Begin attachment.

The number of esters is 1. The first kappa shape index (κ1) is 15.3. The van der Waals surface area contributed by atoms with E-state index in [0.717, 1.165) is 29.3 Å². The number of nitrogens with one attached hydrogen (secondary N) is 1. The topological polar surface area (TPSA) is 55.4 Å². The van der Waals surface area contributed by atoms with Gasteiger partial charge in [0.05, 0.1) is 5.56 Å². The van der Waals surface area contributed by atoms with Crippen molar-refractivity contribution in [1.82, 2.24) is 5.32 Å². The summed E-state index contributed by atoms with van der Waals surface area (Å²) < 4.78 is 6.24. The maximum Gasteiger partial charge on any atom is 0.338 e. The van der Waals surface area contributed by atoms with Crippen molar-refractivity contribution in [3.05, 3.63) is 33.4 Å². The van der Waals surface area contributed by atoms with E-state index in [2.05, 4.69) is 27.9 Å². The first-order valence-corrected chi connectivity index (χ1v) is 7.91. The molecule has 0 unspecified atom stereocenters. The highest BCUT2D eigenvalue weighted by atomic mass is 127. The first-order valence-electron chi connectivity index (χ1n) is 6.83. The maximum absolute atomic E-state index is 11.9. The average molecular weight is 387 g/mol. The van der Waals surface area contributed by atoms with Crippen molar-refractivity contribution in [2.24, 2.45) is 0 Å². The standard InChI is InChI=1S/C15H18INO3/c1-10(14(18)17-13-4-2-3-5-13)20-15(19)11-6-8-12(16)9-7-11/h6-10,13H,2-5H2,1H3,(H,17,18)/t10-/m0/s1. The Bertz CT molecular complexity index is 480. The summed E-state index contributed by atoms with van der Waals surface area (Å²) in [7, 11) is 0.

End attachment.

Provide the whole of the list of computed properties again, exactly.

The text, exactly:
The number of esters is 1. The first kappa shape index (κ1) is 15.3. The van der Waals surface area contributed by atoms with E-state index in [0.717, 1.165) is 29.3 Å². The number of nitrogens with one attached hydrogen (secondary N) is 1. The topological polar surface area (TPSA) is 55.4 Å². The van der Waals surface area contributed by atoms with Gasteiger partial charge in [0.05, 0.1) is 5.56 Å². The van der Waals surface area contributed by atoms with Crippen molar-refractivity contribution in [1.82, 2.24) is 5.32 Å². The summed E-state index contributed by atoms with van der Waals surface area (Å²) < 4.78 is 6.24. The maximum Gasteiger partial charge on any atom is 0.338 e. The van der Waals surface area contributed by atoms with Crippen molar-refractivity contribution in [3.05, 3.63) is 33.4 Å². The van der Waals surface area contributed by atoms with E-state index in [2.05, 4.69) is 27.9 Å². The first-order valence-corrected chi connectivity index (χ1v) is 7.91. The molecule has 0 unspecified atom stereocenters. The highest BCUT2D eigenvalue weighted by atomic mass is 127. The first-order valence-electron chi connectivity index (χ1n) is 6.83. The maximum absolute atomic E-state index is 11.9. The average molecular weight is 387 g/mol. The van der Waals surface area contributed by atoms with Crippen molar-refractivity contribution in [2.24, 2.45) is 0 Å². The standard InChI is InChI=1S/C15H18INO3/c1-10(14(18)17-13-4-2-3-5-13)20-15(19)11-6-8-12(16)9-7-11/h6-10,13H,2-5H2,1H3,(H,17,18)/t10-/m0/s1. The Bertz CT molecular complexity index is 480. The summed E-state index contributed by atoms with van der Waals surface area (Å²) in [7, 11) is 0.